New Delhi has contributed by stifling the political process. Government of India has decided there is going to be no politics in Kashmir. And it has become now so obvious by their decision not to hold Assembly election. They don’t want politicians anywhere near the corridors of power. They have handed it over to their armed forces and their bureaucrats. For them politician is an alien to the situation. How can people now trust the politician when he is not trusted by the system.
I sell the people the idea of India. But the India that we know is dead. The India that my grandfather had acceded to with a hope of being part of a secular system, being a part of a democratic system is dead. The first election that was fought in India was in 1952 when I was born. But the first fair election in Kashmir was held in 1977. That much time democracy took to travel to Kashmir.
In 1989 why did Kashmir erupt? There were no doubt other external causes too — Afghanistan, Pakistan etc — but the major reason was that in 1977 and 1983 people had tasted their power to choose their government. In 1977 people elected Sheikh Abdullah in the face of a combined opposition by all the pro-India parties and local elements. In 1983 Farooq Abdullah fought a very bitter election against Mrs Gandhi and won with a landslide majority. But post-1987 that was reversed.Kashmiris felt boxed into a situation where they couldn’t even elect a local MLA.
But in 2002 India got back to holding fair Assembly elections in the state and which was fortunately followed up with a political process with an outreach to Pakistan. But this process is now again being reversed.
So where do we go from here?
Kashmir is not a single medicine prescription. It has to be dealt with at many levels. You have to have Pakistan around. You have to have local leadership around. So many things. What Modi did was that he cheated Kashmiris like he did rest of the country. But in case of rest of India cheating was different. It was promise about Rs 15 lakh in their accounts. It was jobs. It was other promises. In case of Kashmir, cheating was kind of a life and death issue. We thought he will open up more roads, he ended up closing even the roads we had been able to open after a painstaking process. He promised us to return the power projects he took away more from the state. Similarly he said he will review AFSPA, he didn’t do that but in fact unleashed more weapons of repression like the NIA. Now Kashmiris have nearest police station in Delhi.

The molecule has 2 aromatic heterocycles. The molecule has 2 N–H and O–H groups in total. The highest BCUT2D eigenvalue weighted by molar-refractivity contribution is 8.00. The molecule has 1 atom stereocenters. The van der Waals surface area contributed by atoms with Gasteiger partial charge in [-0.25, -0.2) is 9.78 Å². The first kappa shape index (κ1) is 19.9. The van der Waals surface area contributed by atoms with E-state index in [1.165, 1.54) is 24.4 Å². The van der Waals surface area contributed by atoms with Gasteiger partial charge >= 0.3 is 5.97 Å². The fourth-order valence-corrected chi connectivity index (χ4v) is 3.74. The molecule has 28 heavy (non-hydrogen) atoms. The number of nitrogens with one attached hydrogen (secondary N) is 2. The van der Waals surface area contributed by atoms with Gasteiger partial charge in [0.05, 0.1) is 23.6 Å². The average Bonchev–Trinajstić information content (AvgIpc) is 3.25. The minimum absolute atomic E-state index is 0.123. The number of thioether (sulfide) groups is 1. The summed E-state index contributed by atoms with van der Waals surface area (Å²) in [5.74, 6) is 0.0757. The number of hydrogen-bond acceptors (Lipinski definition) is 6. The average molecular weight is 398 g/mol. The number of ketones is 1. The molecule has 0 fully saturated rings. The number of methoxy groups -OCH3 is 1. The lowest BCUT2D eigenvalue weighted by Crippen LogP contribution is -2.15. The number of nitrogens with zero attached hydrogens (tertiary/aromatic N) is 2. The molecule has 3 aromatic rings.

Now the BJP is talking about withdrawing the already battered autonomy of J&K.
Ironically the party had pledged the status quo on the autonomy. It is the second clause in our agenda of alliance whereby the BJP promised it will uphold the special status of J&K.
How would you describe the BJP’s Kashmir policy?
Under the BJP rule, Kashmir has become the in-house Afghanistan of India, so that they can defeat it everyday and show it to their audience in Delhi that they killed so many people in Kashmir, that they arrested so many people. It is a safe and soft enemy. Dead bodies in Kashmir don’t matter.
Also, killings of soldiers in Kashmir don’t generate introspection that something should be done to resolve the issue in Kashmir. On the contrary such killings only harden the government against any political engagement which is unlike how countries in West deal with a similar situation.
I think J&K’s special status is going to be the BJP’s next Babri Masjid. Ram Mandir they could not built and it has lost its resonance among people. Now you will see J&K’s special status becoming an issue in coming elections: the BJP will keep repeating that they are withdrawing it or that they have already withdrawn it.
There was a process of reconciliation and resolution which had started rolling out under Prime minister Vajpayee in 1999 but we are witnessing a complete reversal of that process. It is kind of a hopelessness now. It is a dead-end for Kashmir politics as far as I understand it. That is, unless something bigger than Vajpayee process comes along in future.